Jake Peavy was the pitcher entering the season who Chicago White Sox fans didn’t count on seeing make it through a full season. Now, the White Sox are counting on Peavy to do more than just stay healthy. He’s winning games by pitching with guile. Fantasy owners will want to catch the Peavy train before it goes off the track.
Peavy had a hot April. He finished the month 3-1 with 33 strikeouts and a 1.67 ERA across 37.2 innings. Also, he walked just five batters during that time.
Many might have thought that Peavy would have fallen off after that hot start. In each of the last two seasons, Peavy has had one hot month before falling off. In 2010, he had a 1.75 ERA with 29 strikeouts in 36 innings across five starts. Not long after, his season came to an end due to injury.
In 2011, Peavy went 2-0 with a 3.24 ERA in 25 innings across four starts. Then, he went through three months with ERAs above 5.00.
After appearing like just a shell of his old Cy Young self, Peavy has rediscovered his effectiveness again for a span of more than just a month. Peavy has had quality starts in each of his first seven starts. He pitched an outstanding three-hitter on April 23 against the Oakland A’s.
Four days later, he went the distance to pitch a four-hitter while allowing one run against the Boston Red Sox.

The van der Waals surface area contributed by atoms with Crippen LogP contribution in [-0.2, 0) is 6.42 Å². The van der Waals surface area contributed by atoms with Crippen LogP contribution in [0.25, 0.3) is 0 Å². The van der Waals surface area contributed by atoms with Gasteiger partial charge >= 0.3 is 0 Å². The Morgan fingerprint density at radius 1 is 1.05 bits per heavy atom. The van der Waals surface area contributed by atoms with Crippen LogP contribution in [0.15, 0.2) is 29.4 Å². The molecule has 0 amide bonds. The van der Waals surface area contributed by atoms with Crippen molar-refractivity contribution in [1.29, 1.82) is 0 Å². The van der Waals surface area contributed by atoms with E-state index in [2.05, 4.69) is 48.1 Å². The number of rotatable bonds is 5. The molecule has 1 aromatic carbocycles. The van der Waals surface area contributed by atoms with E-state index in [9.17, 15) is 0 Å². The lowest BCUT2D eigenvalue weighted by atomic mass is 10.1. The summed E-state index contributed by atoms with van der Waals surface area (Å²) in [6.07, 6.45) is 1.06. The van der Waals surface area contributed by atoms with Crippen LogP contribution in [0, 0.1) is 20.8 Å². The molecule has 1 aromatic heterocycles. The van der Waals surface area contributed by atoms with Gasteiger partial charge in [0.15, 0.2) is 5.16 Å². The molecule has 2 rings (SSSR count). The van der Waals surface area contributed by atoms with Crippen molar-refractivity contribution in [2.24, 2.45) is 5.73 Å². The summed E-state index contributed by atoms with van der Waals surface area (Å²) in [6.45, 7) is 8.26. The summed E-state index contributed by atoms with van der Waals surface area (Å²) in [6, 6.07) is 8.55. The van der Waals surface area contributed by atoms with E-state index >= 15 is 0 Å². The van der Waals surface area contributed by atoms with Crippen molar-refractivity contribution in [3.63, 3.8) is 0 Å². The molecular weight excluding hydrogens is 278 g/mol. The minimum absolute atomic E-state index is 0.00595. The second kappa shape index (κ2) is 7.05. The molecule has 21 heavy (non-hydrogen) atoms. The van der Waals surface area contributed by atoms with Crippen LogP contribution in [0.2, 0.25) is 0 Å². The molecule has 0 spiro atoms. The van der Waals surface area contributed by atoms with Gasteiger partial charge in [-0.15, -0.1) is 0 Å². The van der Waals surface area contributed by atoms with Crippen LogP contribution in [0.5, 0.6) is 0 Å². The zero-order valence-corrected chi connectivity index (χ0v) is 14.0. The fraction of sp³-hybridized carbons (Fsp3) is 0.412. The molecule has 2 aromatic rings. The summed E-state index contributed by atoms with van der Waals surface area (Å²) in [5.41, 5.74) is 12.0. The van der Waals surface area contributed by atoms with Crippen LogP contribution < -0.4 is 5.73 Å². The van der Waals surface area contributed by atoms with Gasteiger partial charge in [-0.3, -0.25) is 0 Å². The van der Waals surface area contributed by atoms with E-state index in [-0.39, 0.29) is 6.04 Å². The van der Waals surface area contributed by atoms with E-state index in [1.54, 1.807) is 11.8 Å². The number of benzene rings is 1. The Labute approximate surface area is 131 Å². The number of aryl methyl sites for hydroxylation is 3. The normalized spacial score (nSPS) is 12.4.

Coming into the season, White Sox fans likely didn't see Peavy pitching back-to-back complete games. No one probably imagined he'd be tied for the American League lead in innings pitched (52.1), as he is now with Felix Hernandez.
How much longer will Jake Peavy stay hot?
He has the highest bWAR (2.8) of any American League player, leading Josh Hamilton by 2.4.
Peavy is walking fewer batters than ever before. He's currently allowing a career-low 1.2 walks per nine innings. His strikeout-to-walk ratio is an AL-leading 6.29.
What's remarkable about Peavy is how he's reshaped his game. He's gone from being a heat thrower to being a control pitcher. At that, he hasn't become a control pitcher who doesn't pitch to various spots, but to specific spots.
He's pitching it high in the zone on the catcher's glove side, which is up and in on right-handed batters and up and away on left-handed batters.
That has led to more fly outs and fewer hits allowed. Peavy is currently third in the AL with six hits allowed per nine innings. His ground-ball-to-fly-ball ratio is 2.58.
He has only allowed two home runs thus far, despite the number of fly balls he induces.
All that could change as the season progresses and batters adjust to his new style. Hitters could figure out how to knock home runs and doubles off him, rattling off runs to send his ERA much higher than his current 1.89 mark.
In the meantime, fantasy owners should get what mileage they can out of Peavy. He hasn't been this good since he won the NL Cy Young Award in 2007. He's showing great control while keeping runs off the board.
In the short term, he could help fantasy owners as much as he's helped the White Sox thus far.